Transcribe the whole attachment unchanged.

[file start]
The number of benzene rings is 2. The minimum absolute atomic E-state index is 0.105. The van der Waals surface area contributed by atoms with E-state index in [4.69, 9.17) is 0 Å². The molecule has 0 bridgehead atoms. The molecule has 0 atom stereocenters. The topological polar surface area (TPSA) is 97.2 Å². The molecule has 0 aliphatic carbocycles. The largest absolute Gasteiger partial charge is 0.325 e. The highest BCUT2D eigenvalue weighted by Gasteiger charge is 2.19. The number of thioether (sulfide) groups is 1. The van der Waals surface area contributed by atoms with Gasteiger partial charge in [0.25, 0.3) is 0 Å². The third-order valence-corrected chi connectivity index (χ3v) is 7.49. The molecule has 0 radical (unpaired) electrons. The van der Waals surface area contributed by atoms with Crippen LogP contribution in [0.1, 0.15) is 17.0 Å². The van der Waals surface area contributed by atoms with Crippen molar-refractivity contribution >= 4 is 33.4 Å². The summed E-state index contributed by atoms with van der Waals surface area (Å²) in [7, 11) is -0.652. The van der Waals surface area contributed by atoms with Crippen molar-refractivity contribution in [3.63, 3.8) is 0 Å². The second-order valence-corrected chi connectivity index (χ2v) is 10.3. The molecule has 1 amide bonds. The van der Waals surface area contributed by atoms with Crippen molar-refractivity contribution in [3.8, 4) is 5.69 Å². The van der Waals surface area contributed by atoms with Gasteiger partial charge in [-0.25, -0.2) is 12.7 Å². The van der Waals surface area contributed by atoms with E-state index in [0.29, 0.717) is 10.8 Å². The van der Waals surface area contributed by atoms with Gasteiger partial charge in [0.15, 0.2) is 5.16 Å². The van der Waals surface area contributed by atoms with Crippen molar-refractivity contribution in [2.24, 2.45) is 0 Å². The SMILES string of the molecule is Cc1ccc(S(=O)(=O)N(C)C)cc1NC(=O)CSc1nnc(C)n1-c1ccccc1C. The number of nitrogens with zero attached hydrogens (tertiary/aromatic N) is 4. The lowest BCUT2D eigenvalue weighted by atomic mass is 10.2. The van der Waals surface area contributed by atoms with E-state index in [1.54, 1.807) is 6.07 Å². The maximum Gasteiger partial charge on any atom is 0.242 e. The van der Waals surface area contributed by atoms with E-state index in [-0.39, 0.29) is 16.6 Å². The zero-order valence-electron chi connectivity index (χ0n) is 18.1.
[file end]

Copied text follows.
The number of benzene rings is 2. The minimum absolute atomic E-state index is 0.105. The van der Waals surface area contributed by atoms with E-state index in [4.69, 9.17) is 0 Å². The molecule has 0 bridgehead atoms. The molecule has 0 atom stereocenters. The topological polar surface area (TPSA) is 97.2 Å². The molecule has 0 aliphatic carbocycles. The largest absolute Gasteiger partial charge is 0.325 e. The highest BCUT2D eigenvalue weighted by Gasteiger charge is 2.19. The number of thioether (sulfide) groups is 1. The van der Waals surface area contributed by atoms with Gasteiger partial charge in [0.25, 0.3) is 0 Å². The third-order valence-corrected chi connectivity index (χ3v) is 7.49. The molecule has 0 radical (unpaired) electrons. The van der Waals surface area contributed by atoms with Crippen LogP contribution in [0.1, 0.15) is 17.0 Å². The van der Waals surface area contributed by atoms with Crippen molar-refractivity contribution >= 4 is 33.4 Å². The summed E-state index contributed by atoms with van der Waals surface area (Å²) in [7, 11) is -0.652. The van der Waals surface area contributed by atoms with Crippen molar-refractivity contribution in [3.63, 3.8) is 0 Å². The second-order valence-corrected chi connectivity index (χ2v) is 10.3. The molecule has 1 amide bonds. The van der Waals surface area contributed by atoms with Crippen molar-refractivity contribution in [3.8, 4) is 5.69 Å². The van der Waals surface area contributed by atoms with Gasteiger partial charge in [-0.25, -0.2) is 12.7 Å². The van der Waals surface area contributed by atoms with E-state index in [0.29, 0.717) is 10.8 Å². The van der Waals surface area contributed by atoms with Gasteiger partial charge in [0.15, 0.2) is 5.16 Å². The van der Waals surface area contributed by atoms with Crippen molar-refractivity contribution in [2.24, 2.45) is 0 Å². The SMILES string of the molecule is Cc1ccc(S(=O)(=O)N(C)C)cc1NC(=O)CSc1nnc(C)n1-c1ccccc1C. The number of nitrogens with zero attached hydrogens (tertiary/aromatic N) is 4. The lowest BCUT2D eigenvalue weighted by atomic mass is 10.2. The van der Waals surface area contributed by atoms with E-state index in [1.54, 1.807) is 6.07 Å². The maximum Gasteiger partial charge on any atom is 0.242 e. The van der Waals surface area contributed by atoms with E-state index in [-0.39, 0.29) is 16.6 Å². The zero-order valence-electron chi connectivity index (χ0n) is 18.1.